Creative independence, where people feel more in control of their destiny by being able to green light their own projects once they've been funded is, Strickler says, "at the heart of what Kickstarter does. The ability of self-determination is important, it's a promise of the web, it has been something that people have long desired. The power of the model and the way it resonates so broadly, it does put a significant amount of power in the hands of individuals. With creative freedom comes responsibility, it's not always the easiest road, but you can be in control of it."
Strickler sees many benefits of an environment that facilitates artistic and business creativity noting that "It's through the eyes of artists and creative people that we are able to better understand and shape our world into something that is increasingly humane. Sharing an idea at early stages can be quite scary and there are a lot of unknowns but we have seen our community and the web in general, repeatedly step up, celebrate and reward people with ambitious ideas; people who are willing to share a very different way of thinking. There are supporters who are there for them. Nobody does this stuff alone. If you feel inspired by having backers behind you, this is a very viable option. It's legit."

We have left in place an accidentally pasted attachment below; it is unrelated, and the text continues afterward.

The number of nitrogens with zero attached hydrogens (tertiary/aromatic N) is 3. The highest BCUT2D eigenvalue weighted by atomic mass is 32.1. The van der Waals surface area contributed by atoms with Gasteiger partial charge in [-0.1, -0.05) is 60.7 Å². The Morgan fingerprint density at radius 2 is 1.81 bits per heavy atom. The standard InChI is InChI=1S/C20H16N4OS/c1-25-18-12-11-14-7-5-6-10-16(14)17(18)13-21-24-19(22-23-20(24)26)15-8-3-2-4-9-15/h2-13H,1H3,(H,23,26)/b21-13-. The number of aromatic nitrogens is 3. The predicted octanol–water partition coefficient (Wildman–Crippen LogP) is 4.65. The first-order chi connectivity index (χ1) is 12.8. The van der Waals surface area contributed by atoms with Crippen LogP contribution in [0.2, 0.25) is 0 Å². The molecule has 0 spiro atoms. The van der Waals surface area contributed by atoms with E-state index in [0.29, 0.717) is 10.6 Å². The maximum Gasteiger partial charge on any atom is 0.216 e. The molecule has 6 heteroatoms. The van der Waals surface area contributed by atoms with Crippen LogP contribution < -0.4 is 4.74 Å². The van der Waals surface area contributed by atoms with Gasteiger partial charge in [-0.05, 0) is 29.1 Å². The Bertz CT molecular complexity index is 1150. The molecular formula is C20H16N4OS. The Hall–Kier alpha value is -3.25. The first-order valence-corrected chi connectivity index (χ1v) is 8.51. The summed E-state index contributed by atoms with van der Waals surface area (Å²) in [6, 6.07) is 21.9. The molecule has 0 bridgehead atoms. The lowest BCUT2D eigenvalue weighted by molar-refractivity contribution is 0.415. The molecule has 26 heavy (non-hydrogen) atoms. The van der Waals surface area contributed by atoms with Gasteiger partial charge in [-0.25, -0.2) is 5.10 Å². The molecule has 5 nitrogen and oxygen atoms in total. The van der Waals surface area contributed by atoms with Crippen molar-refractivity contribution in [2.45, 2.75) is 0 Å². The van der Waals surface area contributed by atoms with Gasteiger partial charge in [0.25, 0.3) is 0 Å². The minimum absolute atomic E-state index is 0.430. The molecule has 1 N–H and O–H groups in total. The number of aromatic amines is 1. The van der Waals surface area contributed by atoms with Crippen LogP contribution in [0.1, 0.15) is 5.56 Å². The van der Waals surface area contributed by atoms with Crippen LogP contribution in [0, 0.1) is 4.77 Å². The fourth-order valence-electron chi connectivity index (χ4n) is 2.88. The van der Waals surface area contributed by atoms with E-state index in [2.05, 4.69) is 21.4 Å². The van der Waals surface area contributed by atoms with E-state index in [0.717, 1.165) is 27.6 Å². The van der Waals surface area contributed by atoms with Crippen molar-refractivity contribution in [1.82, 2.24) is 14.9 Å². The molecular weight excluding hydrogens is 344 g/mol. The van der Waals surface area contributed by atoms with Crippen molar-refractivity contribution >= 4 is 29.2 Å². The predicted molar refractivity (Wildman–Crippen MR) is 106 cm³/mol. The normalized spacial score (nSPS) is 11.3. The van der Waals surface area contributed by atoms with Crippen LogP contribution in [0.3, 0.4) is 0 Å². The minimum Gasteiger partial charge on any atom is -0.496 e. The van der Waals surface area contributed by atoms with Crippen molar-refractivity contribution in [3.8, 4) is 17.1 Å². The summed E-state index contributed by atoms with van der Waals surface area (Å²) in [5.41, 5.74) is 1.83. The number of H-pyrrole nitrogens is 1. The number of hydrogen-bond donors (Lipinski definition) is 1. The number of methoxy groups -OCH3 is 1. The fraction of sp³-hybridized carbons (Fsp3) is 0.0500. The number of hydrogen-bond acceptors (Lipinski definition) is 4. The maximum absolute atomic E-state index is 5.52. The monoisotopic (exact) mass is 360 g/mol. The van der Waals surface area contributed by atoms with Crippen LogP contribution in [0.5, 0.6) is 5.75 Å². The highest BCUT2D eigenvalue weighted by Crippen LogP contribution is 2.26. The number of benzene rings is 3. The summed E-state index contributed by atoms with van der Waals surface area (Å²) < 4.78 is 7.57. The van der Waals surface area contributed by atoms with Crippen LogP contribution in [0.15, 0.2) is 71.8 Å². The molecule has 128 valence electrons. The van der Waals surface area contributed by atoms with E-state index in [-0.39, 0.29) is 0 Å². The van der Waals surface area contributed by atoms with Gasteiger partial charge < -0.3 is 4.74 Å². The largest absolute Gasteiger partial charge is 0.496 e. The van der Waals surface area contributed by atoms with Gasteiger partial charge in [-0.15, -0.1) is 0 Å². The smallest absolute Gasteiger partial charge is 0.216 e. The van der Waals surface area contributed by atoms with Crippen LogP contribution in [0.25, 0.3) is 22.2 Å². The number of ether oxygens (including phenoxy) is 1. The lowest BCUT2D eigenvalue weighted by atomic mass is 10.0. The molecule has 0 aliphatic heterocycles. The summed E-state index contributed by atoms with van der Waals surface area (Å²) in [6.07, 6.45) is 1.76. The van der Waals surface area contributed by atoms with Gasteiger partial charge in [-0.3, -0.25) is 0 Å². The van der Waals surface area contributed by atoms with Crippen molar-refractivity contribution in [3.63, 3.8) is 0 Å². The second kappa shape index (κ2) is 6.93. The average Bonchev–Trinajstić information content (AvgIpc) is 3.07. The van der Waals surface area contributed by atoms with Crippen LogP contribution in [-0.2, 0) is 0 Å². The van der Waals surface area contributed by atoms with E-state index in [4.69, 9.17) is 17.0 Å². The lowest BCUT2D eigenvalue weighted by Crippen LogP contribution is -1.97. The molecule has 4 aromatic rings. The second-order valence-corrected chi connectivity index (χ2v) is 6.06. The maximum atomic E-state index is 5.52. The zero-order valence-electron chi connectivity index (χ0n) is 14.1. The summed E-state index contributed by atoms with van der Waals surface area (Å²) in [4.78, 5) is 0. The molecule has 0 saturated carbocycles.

From the beginning, Strickler and his team believed that most people have the desire to help others succeed, even without getting a piece of the financial 'pie.' He says, "We know the degree of love and support that's out there. As fans of anything, you're not looking for a piece of ownership, or looking to get paid, you're looking to get recognized as being a fan, you're looking to have the chance to enjoy what was made. I understand that we are living increasingly in an investment society, trying to optimize our own personal upsides, but I don't think fans are thinking that way. People don't have grand aspirations for their small donations other than hoping that creators do something cool with the money and let us see it when they're done." Strickler has personally supported over 2,000 Kickstarter campaigns.